22 May 2010


This afternoon I wound up in an interesting seep/forested fen while doing some sedgin' at Potato Creek State Park in North Liberty, Indiana.

I realized that I don't take enough sedge photos, so I decided to photograph the inflorescences of three of the more interesting sedges I saw today.

The sedge above may look superficially like the common Awlfruit Sedge (Carex stipata), but in fact, this is actually Smoothsheath Sedge (Carex laevivaginata). The best way to tell these two species apart is by looking at the sheath. As the Latin and common names imply, the sheaths of Smoothsheath Sedge are... you guessed it... smooth (ain't botany easy?!?!); those of Awlfruit Sedge are cross-puckered. In addition, the sheaths of Smoothsheath Sedge possess thickened ridges at the summits, whereas those of Awlfruit Sedge lack this feature.

With gracefully dangling spikelets and terminal spikelets that are pistillate at the apex, Drooping Sedge (Carex prasina, above) is one of my favorites. This species could potentially be confused with the sedge in my previous post, Purple-sheathed Graceful Sedge (Carex gracillima), but the perigynia of Drooping Sedge are beaked, whereas those of Purple-sheathed Graceful Sedge are not. Drooping Sedge also lacks the red-purple pigmentation on the basal sheaths that Purple-sheathed Graceful Sedge possesses. The foliage of Drooping Sedge is a soft blue-gray-green, adding to its charm.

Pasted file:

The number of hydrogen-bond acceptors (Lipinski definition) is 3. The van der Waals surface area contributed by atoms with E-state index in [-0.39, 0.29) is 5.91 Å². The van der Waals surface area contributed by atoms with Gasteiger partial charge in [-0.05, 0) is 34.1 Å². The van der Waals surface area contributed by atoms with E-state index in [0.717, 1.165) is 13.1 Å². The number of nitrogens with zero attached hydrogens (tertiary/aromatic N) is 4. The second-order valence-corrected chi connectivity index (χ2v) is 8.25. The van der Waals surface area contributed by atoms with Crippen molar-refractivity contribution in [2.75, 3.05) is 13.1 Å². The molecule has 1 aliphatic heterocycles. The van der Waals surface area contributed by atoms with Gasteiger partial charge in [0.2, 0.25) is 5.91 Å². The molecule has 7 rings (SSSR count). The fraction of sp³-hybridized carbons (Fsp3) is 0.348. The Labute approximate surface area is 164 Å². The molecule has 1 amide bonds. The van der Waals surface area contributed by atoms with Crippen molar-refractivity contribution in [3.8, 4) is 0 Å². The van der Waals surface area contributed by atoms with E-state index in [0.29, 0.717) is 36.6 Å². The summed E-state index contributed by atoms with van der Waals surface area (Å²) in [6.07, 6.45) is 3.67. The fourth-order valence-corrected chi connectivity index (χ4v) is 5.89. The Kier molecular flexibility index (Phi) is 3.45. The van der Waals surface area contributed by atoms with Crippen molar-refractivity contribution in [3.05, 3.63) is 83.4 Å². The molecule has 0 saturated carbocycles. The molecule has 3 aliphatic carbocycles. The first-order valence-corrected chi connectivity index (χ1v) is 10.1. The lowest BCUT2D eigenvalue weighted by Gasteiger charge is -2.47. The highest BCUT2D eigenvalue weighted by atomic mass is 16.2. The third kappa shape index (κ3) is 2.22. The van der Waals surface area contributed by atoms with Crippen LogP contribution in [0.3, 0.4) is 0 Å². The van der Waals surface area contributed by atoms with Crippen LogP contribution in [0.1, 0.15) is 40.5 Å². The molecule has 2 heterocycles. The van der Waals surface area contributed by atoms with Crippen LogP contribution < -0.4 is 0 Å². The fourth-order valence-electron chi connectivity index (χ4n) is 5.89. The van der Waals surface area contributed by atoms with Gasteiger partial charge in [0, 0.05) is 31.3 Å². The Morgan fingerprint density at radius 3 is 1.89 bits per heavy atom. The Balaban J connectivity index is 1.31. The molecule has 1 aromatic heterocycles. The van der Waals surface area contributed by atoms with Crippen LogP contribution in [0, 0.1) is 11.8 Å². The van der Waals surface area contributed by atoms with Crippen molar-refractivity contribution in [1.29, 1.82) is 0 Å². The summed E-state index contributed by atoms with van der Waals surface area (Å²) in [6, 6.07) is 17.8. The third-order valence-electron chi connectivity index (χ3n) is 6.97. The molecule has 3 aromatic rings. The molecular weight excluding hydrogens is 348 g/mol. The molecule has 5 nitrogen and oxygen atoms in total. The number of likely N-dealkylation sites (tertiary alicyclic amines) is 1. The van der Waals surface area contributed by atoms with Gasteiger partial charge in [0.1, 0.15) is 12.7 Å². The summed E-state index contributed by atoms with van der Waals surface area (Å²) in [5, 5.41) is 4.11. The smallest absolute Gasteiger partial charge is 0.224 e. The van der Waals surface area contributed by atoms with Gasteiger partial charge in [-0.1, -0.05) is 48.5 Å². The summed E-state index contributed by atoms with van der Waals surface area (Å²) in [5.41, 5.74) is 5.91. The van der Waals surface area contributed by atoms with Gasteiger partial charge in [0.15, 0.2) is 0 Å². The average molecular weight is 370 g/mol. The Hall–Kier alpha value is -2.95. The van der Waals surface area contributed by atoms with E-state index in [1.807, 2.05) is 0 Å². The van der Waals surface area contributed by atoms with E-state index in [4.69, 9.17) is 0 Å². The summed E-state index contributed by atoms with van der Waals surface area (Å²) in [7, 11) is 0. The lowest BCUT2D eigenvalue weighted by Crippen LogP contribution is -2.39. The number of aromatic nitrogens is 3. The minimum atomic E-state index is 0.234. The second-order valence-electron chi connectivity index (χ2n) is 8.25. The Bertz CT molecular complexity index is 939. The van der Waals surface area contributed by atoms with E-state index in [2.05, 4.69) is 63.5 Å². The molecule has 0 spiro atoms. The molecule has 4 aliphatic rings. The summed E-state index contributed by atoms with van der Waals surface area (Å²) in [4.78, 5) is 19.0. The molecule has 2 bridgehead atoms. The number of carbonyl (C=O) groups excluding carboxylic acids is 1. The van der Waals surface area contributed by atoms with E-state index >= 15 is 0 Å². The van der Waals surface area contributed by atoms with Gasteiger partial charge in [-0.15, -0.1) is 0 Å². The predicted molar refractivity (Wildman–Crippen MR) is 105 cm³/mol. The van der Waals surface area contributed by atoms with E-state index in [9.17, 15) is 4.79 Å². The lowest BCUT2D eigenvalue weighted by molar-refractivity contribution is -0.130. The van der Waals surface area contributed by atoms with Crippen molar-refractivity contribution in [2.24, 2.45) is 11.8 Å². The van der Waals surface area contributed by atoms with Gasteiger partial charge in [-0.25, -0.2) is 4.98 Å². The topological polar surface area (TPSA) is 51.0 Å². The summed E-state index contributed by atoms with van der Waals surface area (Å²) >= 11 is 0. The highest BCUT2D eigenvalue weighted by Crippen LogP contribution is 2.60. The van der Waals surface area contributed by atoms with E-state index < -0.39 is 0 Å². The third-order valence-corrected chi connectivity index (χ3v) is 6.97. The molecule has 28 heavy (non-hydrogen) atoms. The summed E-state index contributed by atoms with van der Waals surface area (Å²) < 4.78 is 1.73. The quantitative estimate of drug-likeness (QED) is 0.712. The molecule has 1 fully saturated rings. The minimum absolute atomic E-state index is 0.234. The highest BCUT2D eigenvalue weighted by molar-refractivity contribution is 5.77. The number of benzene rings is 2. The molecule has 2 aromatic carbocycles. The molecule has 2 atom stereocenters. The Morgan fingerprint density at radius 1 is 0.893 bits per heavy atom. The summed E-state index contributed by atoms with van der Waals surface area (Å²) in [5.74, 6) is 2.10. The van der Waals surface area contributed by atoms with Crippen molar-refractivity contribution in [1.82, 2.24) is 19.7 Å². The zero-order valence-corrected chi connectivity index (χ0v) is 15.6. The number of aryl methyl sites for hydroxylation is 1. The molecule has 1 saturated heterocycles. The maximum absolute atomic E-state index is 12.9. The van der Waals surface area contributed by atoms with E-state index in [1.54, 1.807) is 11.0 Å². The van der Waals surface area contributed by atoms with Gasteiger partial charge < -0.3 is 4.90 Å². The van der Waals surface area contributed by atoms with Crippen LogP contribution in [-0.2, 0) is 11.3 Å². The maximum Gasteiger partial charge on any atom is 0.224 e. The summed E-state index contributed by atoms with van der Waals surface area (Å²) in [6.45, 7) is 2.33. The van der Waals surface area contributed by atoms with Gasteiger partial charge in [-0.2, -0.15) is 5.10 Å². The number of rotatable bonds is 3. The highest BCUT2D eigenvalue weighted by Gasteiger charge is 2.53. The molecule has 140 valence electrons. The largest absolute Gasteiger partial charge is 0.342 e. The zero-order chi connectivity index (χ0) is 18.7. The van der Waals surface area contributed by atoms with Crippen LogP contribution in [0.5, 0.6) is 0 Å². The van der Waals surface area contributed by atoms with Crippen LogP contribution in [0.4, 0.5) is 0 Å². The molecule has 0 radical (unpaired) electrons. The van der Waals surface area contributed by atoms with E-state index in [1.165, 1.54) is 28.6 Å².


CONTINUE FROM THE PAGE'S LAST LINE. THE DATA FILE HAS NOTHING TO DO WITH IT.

My best find of the day is shown above. This is Eastern Rough Sedge (Carex scabrata), State Endangered, and only known from a few locations in Indiana. The perigynia of this species are short pubescent, but the leaves lack hairs. There aren't really any species around here with which it can be confused. American Woollyfruit Sedge (Carex lasiocarpa var. americana) and Woolly Sedge (Carex pellita) both also have the combination of pubescent perigynia and glabrous leaves, but the leaves of Eastern Rough Sedge are more than 5 mm wide, whereas those of the woollyfruit sedges are narrower.

Those who say that sedges are not attractive are just plain wrong.


Eric Hunt said...

I found the most beautiful rush in a vernal pool last week. Out of bloom you would absolutely think it was a member of the Iridaceae and only the habitat might make you take pause and wonder if it's something else:

Juncus xiphioides, the iris-leaved rush:


Scott Namestnik said...

Wow... that Juncus is really interesting. Looks like a Sisyrinchium with rush flowers instead of Iridaceae flowers. Crazy stuff... thanks for sharing!

Keith said...

Ha! Look where I ended up while looking for photos of Carex prasina! That Carex scabrata is a sweet find! Nice photos.

Scott Namestnik said...

Thanks Keith. What were you doing looking for photos of Carex prasina?

Keith said...

It was related to some proofreading I'm doing :)I'm familiar with C. prasina and don't remember what I was trying to see.